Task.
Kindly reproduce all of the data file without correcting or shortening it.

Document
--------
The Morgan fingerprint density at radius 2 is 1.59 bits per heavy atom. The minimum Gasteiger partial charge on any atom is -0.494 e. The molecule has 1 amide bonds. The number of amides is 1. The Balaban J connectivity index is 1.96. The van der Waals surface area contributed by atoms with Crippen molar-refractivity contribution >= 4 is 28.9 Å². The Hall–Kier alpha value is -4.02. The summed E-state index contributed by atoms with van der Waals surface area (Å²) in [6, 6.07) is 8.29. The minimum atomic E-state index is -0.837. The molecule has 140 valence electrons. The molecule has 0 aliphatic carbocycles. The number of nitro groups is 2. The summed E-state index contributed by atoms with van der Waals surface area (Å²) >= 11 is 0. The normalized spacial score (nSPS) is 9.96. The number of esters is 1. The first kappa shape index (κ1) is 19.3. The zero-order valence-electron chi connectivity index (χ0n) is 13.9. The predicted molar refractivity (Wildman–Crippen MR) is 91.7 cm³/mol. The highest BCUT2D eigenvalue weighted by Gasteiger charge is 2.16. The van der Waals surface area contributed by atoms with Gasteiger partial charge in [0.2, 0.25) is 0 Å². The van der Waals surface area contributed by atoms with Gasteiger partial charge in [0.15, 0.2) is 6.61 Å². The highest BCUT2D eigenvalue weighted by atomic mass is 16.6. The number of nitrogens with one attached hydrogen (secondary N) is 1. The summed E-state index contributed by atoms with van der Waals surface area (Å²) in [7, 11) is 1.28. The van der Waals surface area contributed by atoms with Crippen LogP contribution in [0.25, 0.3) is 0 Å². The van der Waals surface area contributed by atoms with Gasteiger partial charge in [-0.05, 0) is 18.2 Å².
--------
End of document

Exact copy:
The Morgan fingerprint density at radius 2 is 1.59 bits per heavy atom. The minimum Gasteiger partial charge on any atom is -0.494 e. The molecule has 1 amide bonds. The number of amides is 1. The Balaban J connectivity index is 1.96. The van der Waals surface area contributed by atoms with Crippen molar-refractivity contribution >= 4 is 28.9 Å². The Hall–Kier alpha value is -4.02. The summed E-state index contributed by atoms with van der Waals surface area (Å²) in [6, 6.07) is 8.29. The minimum atomic E-state index is -0.837. The molecule has 140 valence electrons. The molecule has 0 aliphatic carbocycles. The number of nitro groups is 2. The summed E-state index contributed by atoms with van der Waals surface area (Å²) >= 11 is 0. The normalized spacial score (nSPS) is 9.96. The number of esters is 1. The first kappa shape index (κ1) is 19.3. The zero-order valence-electron chi connectivity index (χ0n) is 13.9. The predicted molar refractivity (Wildman–Crippen MR) is 91.7 cm³/mol. The highest BCUT2D eigenvalue weighted by Gasteiger charge is 2.16. The van der Waals surface area contributed by atoms with Gasteiger partial charge in [0.2, 0.25) is 0 Å². The van der Waals surface area contributed by atoms with Gasteiger partial charge in [0.15, 0.2) is 6.61 Å². The highest BCUT2D eigenvalue weighted by atomic mass is 16.6. The number of nitrogens with one attached hydrogen (secondary N) is 1. The summed E-state index contributed by atoms with van der Waals surface area (Å²) in [7, 11) is 1.28. The van der Waals surface area contributed by atoms with Crippen LogP contribution in [0.25, 0.3) is 0 Å². The van der Waals surface area contributed by atoms with Gasteiger partial charge in [-0.05, 0) is 18.2 Å².